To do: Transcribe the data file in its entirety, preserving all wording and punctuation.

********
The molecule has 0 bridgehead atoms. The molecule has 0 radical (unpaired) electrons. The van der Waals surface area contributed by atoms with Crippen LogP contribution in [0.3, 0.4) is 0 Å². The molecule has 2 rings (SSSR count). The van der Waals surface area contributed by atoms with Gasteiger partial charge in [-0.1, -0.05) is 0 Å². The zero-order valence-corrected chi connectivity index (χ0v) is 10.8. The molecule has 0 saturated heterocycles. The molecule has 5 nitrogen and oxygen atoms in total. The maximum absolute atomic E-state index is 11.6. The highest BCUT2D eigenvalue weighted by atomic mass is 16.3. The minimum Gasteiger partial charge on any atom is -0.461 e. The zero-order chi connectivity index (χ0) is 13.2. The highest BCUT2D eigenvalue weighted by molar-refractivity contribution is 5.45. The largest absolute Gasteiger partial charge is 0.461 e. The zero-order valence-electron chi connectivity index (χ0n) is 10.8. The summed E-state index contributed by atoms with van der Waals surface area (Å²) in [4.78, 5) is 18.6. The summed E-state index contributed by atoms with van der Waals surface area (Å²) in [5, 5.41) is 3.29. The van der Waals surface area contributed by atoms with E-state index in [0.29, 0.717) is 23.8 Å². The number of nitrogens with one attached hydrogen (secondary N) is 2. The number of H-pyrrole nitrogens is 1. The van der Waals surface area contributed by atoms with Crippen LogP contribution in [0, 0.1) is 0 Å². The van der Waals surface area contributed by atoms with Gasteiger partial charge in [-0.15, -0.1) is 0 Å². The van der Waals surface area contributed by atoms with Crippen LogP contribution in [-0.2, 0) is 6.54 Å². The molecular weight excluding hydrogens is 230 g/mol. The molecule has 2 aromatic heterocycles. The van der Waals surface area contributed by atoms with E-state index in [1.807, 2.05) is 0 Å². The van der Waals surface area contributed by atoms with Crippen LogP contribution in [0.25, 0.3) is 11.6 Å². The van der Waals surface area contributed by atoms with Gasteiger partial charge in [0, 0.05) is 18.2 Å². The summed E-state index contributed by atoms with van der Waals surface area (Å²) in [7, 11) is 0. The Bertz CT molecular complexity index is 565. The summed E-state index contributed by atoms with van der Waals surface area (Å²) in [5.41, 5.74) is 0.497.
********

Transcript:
The molecule has 0 bridgehead atoms. The molecule has 0 radical (unpaired) electrons. The van der Waals surface area contributed by atoms with Crippen LogP contribution in [0.3, 0.4) is 0 Å². The molecule has 2 rings (SSSR count). The van der Waals surface area contributed by atoms with Gasteiger partial charge in [-0.1, -0.05) is 0 Å². The zero-order valence-corrected chi connectivity index (χ0v) is 10.8. The molecule has 0 saturated heterocycles. The molecule has 5 nitrogen and oxygen atoms in total. The maximum absolute atomic E-state index is 11.6. The highest BCUT2D eigenvalue weighted by atomic mass is 16.3. The minimum Gasteiger partial charge on any atom is -0.461 e. The zero-order chi connectivity index (χ0) is 13.2. The highest BCUT2D eigenvalue weighted by molar-refractivity contribution is 5.45. The largest absolute Gasteiger partial charge is 0.461 e. The zero-order valence-electron chi connectivity index (χ0n) is 10.8. The summed E-state index contributed by atoms with van der Waals surface area (Å²) in [4.78, 5) is 18.6. The summed E-state index contributed by atoms with van der Waals surface area (Å²) in [5, 5.41) is 3.29. The van der Waals surface area contributed by atoms with E-state index in [0.29, 0.717) is 23.8 Å². The number of nitrogens with one attached hydrogen (secondary N) is 2. The number of H-pyrrole nitrogens is 1. The van der Waals surface area contributed by atoms with Crippen LogP contribution in [0, 0.1) is 0 Å². The van der Waals surface area contributed by atoms with Gasteiger partial charge in [-0.15, -0.1) is 0 Å². The van der Waals surface area contributed by atoms with Crippen LogP contribution in [-0.2, 0) is 6.54 Å². The molecular weight excluding hydrogens is 230 g/mol. The molecule has 2 aromatic heterocycles. The van der Waals surface area contributed by atoms with E-state index in [1.807, 2.05) is 0 Å². The van der Waals surface area contributed by atoms with Crippen LogP contribution in [0.25, 0.3) is 11.6 Å². The van der Waals surface area contributed by atoms with Gasteiger partial charge in [0, 0.05) is 18.2 Å². The summed E-state index contributed by atoms with van der Waals surface area (Å²) in [7, 11) is 0. The Bertz CT molecular complexity index is 565. The summed E-state index contributed by atoms with van der Waals surface area (Å²) in [5.41, 5.74) is 0.497.